Efficiency Bandwidth Product (EBP) is a number which shows the trade-off between efficiency and bandwidth of a driver. It is useful in determining if a driver is suited for a sealed or vented box and is also used to determine suitability for horn loading.
EBP = fs / Qes
As a general rule:
EBP < 50 - use only for a sealed box
EBP 50 - 100 - can be used in either
EBP > 100 - vented box only
Efficiency and bandwidth
These two parameters are inversely related. For maximum possibly efficiency, the bandwidth must be narrow. For maximum possible bandwidth, the efficiency then becomes less. Due to the assistance of the vent, a vented driver can have higher efficiency. Many pro woofers will reach 40 Hz with a vented box with around 95 db 1w1m. To achieve this with a sealed box requires an fs one octave lower (20 Hz), and in a 12" size this would be a subwoofer driver with about 85 db 1w1m.
Beyma SM 212 is a pro 12" woofer with an EBP of 102. Placed in a 110L vented box it achieves a -3 db point around 45 Hz. Efficiency is 96 db 1w1m.
Exodus Audio Shiva X2 is a home theatre 12" subwoofer with an EBP of 47, suggesting a sealed box. A sealed box with 45L volume has the same cut off but the efficiency is 85 db 1w1m.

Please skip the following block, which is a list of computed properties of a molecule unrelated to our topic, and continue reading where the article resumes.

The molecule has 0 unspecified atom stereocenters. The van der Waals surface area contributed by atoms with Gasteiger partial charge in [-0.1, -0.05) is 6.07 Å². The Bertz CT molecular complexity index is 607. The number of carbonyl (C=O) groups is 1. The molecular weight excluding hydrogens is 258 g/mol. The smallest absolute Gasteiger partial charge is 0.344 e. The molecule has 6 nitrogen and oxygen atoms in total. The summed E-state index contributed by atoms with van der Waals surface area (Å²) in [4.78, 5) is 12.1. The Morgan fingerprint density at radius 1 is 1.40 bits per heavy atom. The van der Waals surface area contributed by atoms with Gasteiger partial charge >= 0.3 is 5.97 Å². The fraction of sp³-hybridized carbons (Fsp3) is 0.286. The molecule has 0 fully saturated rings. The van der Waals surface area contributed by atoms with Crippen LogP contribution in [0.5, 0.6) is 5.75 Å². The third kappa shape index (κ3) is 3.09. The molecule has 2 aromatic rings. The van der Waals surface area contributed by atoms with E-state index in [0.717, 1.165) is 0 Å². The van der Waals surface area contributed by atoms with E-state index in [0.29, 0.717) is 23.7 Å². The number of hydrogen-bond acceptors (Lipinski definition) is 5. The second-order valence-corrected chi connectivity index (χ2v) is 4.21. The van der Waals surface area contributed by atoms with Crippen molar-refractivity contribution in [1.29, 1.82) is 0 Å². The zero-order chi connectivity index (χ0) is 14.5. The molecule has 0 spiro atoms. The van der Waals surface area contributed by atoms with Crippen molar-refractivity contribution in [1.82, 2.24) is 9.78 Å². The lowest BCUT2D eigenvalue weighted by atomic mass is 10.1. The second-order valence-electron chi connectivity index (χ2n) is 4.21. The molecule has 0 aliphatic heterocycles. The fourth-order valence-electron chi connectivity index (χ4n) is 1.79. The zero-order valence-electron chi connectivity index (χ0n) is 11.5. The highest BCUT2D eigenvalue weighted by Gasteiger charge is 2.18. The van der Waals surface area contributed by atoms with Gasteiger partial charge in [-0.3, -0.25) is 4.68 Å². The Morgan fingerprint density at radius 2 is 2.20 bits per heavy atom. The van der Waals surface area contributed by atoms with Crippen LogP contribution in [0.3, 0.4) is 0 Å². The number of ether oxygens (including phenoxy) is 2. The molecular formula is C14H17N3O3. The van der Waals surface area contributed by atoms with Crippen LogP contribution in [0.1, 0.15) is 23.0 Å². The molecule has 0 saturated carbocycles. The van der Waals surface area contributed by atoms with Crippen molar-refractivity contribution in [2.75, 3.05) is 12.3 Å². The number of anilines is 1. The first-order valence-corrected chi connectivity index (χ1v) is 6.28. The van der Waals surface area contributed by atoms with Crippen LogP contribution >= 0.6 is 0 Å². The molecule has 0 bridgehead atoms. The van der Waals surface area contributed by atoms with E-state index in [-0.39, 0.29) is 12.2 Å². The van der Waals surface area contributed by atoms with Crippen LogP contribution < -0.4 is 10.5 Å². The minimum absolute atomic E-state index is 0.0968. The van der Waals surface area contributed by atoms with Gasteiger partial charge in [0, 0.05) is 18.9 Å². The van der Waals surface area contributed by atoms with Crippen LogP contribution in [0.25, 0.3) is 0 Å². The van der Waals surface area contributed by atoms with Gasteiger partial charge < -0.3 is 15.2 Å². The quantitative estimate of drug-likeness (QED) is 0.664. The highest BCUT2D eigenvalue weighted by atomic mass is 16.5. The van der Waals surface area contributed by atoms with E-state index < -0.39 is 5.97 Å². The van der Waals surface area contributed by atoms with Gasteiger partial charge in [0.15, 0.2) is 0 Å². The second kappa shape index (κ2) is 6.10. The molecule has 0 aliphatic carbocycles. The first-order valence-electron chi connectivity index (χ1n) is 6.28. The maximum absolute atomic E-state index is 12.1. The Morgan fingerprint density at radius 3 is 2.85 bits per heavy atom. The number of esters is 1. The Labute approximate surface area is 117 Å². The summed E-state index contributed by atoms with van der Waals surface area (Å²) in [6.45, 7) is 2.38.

The two illustrate two very different ways of getting a result. The Shiva has high excursion and needs about 1kw to achieve it's full potential output of 112 db. The Beyma can achieve 118 db with only 150 w of input, and higher output can be achieved if tuned a little higher. The Shiva, however, has more output below 30 Hz as expected, being a home theatre sub driver.
What happens if we break the rules?
Since these two drivers are not far from the 50 - 100 range, we can stretch things a little. The Shiva does just fine in a vented box and gains more LFE output. The Beyma doesn't do quite as well because it starts rolling off at 80 Hz. We could still make it work if it had sufficient excursion, but that isn't the case. In other words, it fails to work well for other reasons.